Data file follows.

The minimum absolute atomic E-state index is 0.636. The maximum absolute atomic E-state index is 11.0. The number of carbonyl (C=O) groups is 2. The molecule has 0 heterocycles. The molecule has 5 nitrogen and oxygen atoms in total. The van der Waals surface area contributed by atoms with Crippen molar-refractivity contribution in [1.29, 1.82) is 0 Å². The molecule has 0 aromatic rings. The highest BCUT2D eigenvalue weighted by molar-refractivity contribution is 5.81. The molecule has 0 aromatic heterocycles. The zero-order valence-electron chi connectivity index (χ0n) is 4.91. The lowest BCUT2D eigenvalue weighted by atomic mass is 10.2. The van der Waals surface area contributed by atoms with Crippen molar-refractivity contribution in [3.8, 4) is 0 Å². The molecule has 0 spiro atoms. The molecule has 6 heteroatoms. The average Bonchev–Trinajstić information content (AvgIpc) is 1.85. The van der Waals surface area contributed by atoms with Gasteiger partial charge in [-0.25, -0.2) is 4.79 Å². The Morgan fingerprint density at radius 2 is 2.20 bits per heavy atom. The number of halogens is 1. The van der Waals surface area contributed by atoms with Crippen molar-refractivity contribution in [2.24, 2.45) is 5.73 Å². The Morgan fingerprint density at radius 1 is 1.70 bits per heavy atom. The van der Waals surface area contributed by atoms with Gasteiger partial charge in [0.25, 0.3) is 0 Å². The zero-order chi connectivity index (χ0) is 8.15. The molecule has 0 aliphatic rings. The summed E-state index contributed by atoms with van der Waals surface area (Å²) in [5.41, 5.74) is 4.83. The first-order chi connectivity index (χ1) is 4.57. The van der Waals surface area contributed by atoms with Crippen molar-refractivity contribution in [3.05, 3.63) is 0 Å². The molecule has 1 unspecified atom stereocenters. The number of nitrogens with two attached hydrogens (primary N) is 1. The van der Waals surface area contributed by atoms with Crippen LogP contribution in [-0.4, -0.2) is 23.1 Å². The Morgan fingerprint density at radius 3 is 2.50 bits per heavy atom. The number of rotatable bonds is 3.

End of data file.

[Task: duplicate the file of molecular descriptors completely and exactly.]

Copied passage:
The minimum absolute atomic E-state index is 0.636. The maximum absolute atomic E-state index is 11.0. The number of carbonyl (C=O) groups is 2. The molecule has 0 heterocycles. The molecule has 5 nitrogen and oxygen atoms in total. The van der Waals surface area contributed by atoms with Crippen molar-refractivity contribution in [1.29, 1.82) is 0 Å². The molecule has 0 aromatic rings. The highest BCUT2D eigenvalue weighted by molar-refractivity contribution is 5.81. The molecule has 0 aromatic heterocycles. The zero-order valence-electron chi connectivity index (χ0n) is 4.91. The lowest BCUT2D eigenvalue weighted by atomic mass is 10.2. The van der Waals surface area contributed by atoms with Crippen molar-refractivity contribution in [3.8, 4) is 0 Å². The molecule has 0 spiro atoms. The molecule has 6 heteroatoms. The average Bonchev–Trinajstić information content (AvgIpc) is 1.85. The van der Waals surface area contributed by atoms with Gasteiger partial charge in [-0.25, -0.2) is 4.79 Å². The Morgan fingerprint density at radius 2 is 2.20 bits per heavy atom. The number of halogens is 1. The van der Waals surface area contributed by atoms with Crippen molar-refractivity contribution in [2.24, 2.45) is 5.73 Å². The Morgan fingerprint density at radius 1 is 1.70 bits per heavy atom. The van der Waals surface area contributed by atoms with Gasteiger partial charge in [0.25, 0.3) is 0 Å². The zero-order chi connectivity index (χ0) is 8.15. The molecule has 0 aliphatic rings. The summed E-state index contributed by atoms with van der Waals surface area (Å²) in [5.41, 5.74) is 4.83. The first-order chi connectivity index (χ1) is 4.57. The van der Waals surface area contributed by atoms with Crippen molar-refractivity contribution in [3.05, 3.63) is 0 Å². The molecule has 1 unspecified atom stereocenters. The number of nitrogens with two attached hydrogens (primary N) is 1. The van der Waals surface area contributed by atoms with Crippen LogP contribution in [-0.4, -0.2) is 23.1 Å². The Morgan fingerprint density at radius 3 is 2.50 bits per heavy atom. The number of rotatable bonds is 3.